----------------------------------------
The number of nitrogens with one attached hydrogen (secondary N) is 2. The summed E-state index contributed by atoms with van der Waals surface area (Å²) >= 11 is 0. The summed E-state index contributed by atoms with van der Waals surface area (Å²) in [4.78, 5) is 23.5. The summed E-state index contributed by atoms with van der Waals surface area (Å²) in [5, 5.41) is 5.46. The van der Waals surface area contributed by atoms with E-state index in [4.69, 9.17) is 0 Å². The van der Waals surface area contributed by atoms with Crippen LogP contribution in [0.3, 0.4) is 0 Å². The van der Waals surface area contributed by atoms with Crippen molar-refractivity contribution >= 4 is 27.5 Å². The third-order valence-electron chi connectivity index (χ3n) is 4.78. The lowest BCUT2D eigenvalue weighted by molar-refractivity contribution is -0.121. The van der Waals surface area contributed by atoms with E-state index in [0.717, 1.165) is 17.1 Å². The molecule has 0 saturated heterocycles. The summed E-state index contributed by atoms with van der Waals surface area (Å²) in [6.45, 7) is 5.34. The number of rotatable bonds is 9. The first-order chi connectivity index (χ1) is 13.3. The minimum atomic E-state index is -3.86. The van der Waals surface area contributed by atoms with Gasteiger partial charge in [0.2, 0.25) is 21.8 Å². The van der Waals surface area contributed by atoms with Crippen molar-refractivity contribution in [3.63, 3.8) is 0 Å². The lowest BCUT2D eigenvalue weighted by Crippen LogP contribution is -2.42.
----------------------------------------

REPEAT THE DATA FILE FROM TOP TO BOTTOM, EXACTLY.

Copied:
The number of nitrogens with one attached hydrogen (secondary N) is 2. The summed E-state index contributed by atoms with van der Waals surface area (Å²) >= 11 is 0. The summed E-state index contributed by atoms with van der Waals surface area (Å²) in [4.78, 5) is 23.5. The summed E-state index contributed by atoms with van der Waals surface area (Å²) in [5, 5.41) is 5.46. The van der Waals surface area contributed by atoms with E-state index in [4.69, 9.17) is 0 Å². The van der Waals surface area contributed by atoms with Crippen LogP contribution in [0.3, 0.4) is 0 Å². The van der Waals surface area contributed by atoms with Crippen molar-refractivity contribution >= 4 is 27.5 Å². The third-order valence-electron chi connectivity index (χ3n) is 4.78. The lowest BCUT2D eigenvalue weighted by molar-refractivity contribution is -0.121. The van der Waals surface area contributed by atoms with E-state index in [0.717, 1.165) is 17.1 Å². The molecule has 0 saturated heterocycles. The summed E-state index contributed by atoms with van der Waals surface area (Å²) in [6.45, 7) is 5.34. The number of rotatable bonds is 9. The first-order chi connectivity index (χ1) is 13.3. The minimum atomic E-state index is -3.86. The van der Waals surface area contributed by atoms with Gasteiger partial charge in [0.2, 0.25) is 21.8 Å². The van der Waals surface area contributed by atoms with Crippen molar-refractivity contribution in [3.63, 3.8) is 0 Å². The lowest BCUT2D eigenvalue weighted by Crippen LogP contribution is -2.42.